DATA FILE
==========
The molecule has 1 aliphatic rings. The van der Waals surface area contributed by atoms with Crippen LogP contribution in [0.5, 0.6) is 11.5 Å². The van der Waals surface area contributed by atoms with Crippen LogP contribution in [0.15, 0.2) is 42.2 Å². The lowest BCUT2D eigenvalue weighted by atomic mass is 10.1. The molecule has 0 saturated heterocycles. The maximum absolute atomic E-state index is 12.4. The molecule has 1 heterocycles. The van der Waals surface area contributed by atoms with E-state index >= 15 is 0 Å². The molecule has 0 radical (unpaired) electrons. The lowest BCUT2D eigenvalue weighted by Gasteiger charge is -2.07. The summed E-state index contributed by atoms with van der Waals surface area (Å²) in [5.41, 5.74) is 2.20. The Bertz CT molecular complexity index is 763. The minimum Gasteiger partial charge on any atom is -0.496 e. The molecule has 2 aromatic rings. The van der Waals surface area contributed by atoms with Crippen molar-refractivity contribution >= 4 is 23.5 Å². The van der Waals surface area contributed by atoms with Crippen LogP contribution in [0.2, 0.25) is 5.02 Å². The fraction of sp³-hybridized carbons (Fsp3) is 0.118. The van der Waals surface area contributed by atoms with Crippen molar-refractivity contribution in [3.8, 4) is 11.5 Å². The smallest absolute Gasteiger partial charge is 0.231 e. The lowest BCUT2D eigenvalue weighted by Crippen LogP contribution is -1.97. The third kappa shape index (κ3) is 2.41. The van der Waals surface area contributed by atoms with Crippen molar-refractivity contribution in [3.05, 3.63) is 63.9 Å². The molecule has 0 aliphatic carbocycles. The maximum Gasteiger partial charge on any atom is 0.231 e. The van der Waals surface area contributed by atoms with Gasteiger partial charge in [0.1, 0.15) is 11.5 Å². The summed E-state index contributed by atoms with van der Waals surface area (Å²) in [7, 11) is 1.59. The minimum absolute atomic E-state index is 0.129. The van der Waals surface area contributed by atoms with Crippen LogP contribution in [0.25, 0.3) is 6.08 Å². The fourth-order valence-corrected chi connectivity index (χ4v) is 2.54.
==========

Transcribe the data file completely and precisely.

The molecule has 1 aliphatic rings. The van der Waals surface area contributed by atoms with Crippen LogP contribution in [0.5, 0.6) is 11.5 Å². The van der Waals surface area contributed by atoms with Crippen LogP contribution in [0.15, 0.2) is 42.2 Å². The lowest BCUT2D eigenvalue weighted by atomic mass is 10.1. The molecule has 0 saturated heterocycles. The maximum absolute atomic E-state index is 12.4. The molecule has 1 heterocycles. The van der Waals surface area contributed by atoms with E-state index >= 15 is 0 Å². The molecule has 0 radical (unpaired) electrons. The lowest BCUT2D eigenvalue weighted by Gasteiger charge is -2.07. The summed E-state index contributed by atoms with van der Waals surface area (Å²) in [5.41, 5.74) is 2.20. The Bertz CT molecular complexity index is 763. The minimum Gasteiger partial charge on any atom is -0.496 e. The molecule has 2 aromatic rings. The van der Waals surface area contributed by atoms with Crippen molar-refractivity contribution >= 4 is 23.5 Å². The van der Waals surface area contributed by atoms with Crippen LogP contribution in [0.2, 0.25) is 5.02 Å². The fraction of sp³-hybridized carbons (Fsp3) is 0.118. The van der Waals surface area contributed by atoms with Crippen molar-refractivity contribution in [3.8, 4) is 11.5 Å². The smallest absolute Gasteiger partial charge is 0.231 e. The lowest BCUT2D eigenvalue weighted by Crippen LogP contribution is -1.97. The third kappa shape index (κ3) is 2.41. The van der Waals surface area contributed by atoms with Crippen molar-refractivity contribution in [3.05, 3.63) is 63.9 Å². The molecule has 0 aliphatic carbocycles. The maximum Gasteiger partial charge on any atom is 0.231 e. The van der Waals surface area contributed by atoms with Gasteiger partial charge in [0.1, 0.15) is 11.5 Å². The summed E-state index contributed by atoms with van der Waals surface area (Å²) in [7, 11) is 1.59. The minimum absolute atomic E-state index is 0.129. The van der Waals surface area contributed by atoms with Crippen LogP contribution in [0.25, 0.3) is 6.08 Å². The fourth-order valence-corrected chi connectivity index (χ4v) is 2.54.